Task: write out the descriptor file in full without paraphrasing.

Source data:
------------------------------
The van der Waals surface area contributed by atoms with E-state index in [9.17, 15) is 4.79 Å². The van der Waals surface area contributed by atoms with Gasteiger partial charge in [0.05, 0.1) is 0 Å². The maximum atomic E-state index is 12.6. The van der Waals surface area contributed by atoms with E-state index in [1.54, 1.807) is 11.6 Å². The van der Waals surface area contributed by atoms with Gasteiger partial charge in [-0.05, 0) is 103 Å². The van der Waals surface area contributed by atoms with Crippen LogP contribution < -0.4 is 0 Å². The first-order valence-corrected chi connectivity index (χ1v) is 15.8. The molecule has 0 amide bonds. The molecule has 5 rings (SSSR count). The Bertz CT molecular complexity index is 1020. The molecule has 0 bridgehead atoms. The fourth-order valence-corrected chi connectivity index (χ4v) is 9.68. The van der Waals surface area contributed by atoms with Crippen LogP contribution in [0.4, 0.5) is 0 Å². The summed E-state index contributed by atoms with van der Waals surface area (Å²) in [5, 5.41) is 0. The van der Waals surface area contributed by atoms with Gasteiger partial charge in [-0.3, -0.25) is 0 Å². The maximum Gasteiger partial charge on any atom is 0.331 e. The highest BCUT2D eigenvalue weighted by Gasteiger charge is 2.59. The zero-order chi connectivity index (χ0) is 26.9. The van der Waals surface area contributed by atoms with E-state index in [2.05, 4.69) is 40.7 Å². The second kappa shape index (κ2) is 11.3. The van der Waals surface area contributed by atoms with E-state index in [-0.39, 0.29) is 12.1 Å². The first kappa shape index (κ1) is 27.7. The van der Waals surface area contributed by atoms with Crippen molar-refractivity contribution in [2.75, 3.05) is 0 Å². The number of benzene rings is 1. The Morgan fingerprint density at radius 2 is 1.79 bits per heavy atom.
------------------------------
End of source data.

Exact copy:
The van der Waals surface area contributed by atoms with E-state index in [9.17, 15) is 4.79 Å². The van der Waals surface area contributed by atoms with Gasteiger partial charge in [0.05, 0.1) is 0 Å². The maximum atomic E-state index is 12.6. The van der Waals surface area contributed by atoms with E-state index in [1.54, 1.807) is 11.6 Å². The van der Waals surface area contributed by atoms with Gasteiger partial charge in [-0.05, 0) is 103 Å². The van der Waals surface area contributed by atoms with Crippen LogP contribution < -0.4 is 0 Å². The first-order valence-corrected chi connectivity index (χ1v) is 15.8. The molecule has 0 amide bonds. The molecule has 5 rings (SSSR count). The Bertz CT molecular complexity index is 1020. The molecule has 0 bridgehead atoms. The fourth-order valence-corrected chi connectivity index (χ4v) is 9.68. The van der Waals surface area contributed by atoms with Crippen LogP contribution in [0.4, 0.5) is 0 Å². The summed E-state index contributed by atoms with van der Waals surface area (Å²) in [5, 5.41) is 0. The van der Waals surface area contributed by atoms with Gasteiger partial charge in [-0.3, -0.25) is 0 Å². The maximum Gasteiger partial charge on any atom is 0.331 e. The highest BCUT2D eigenvalue weighted by Gasteiger charge is 2.59. The zero-order chi connectivity index (χ0) is 26.9. The van der Waals surface area contributed by atoms with E-state index in [2.05, 4.69) is 40.7 Å². The second kappa shape index (κ2) is 11.3. The van der Waals surface area contributed by atoms with E-state index in [-0.39, 0.29) is 12.1 Å². The first kappa shape index (κ1) is 27.7. The van der Waals surface area contributed by atoms with Crippen molar-refractivity contribution in [2.75, 3.05) is 0 Å². The number of benzene rings is 1. The Morgan fingerprint density at radius 2 is 1.79 bits per heavy atom.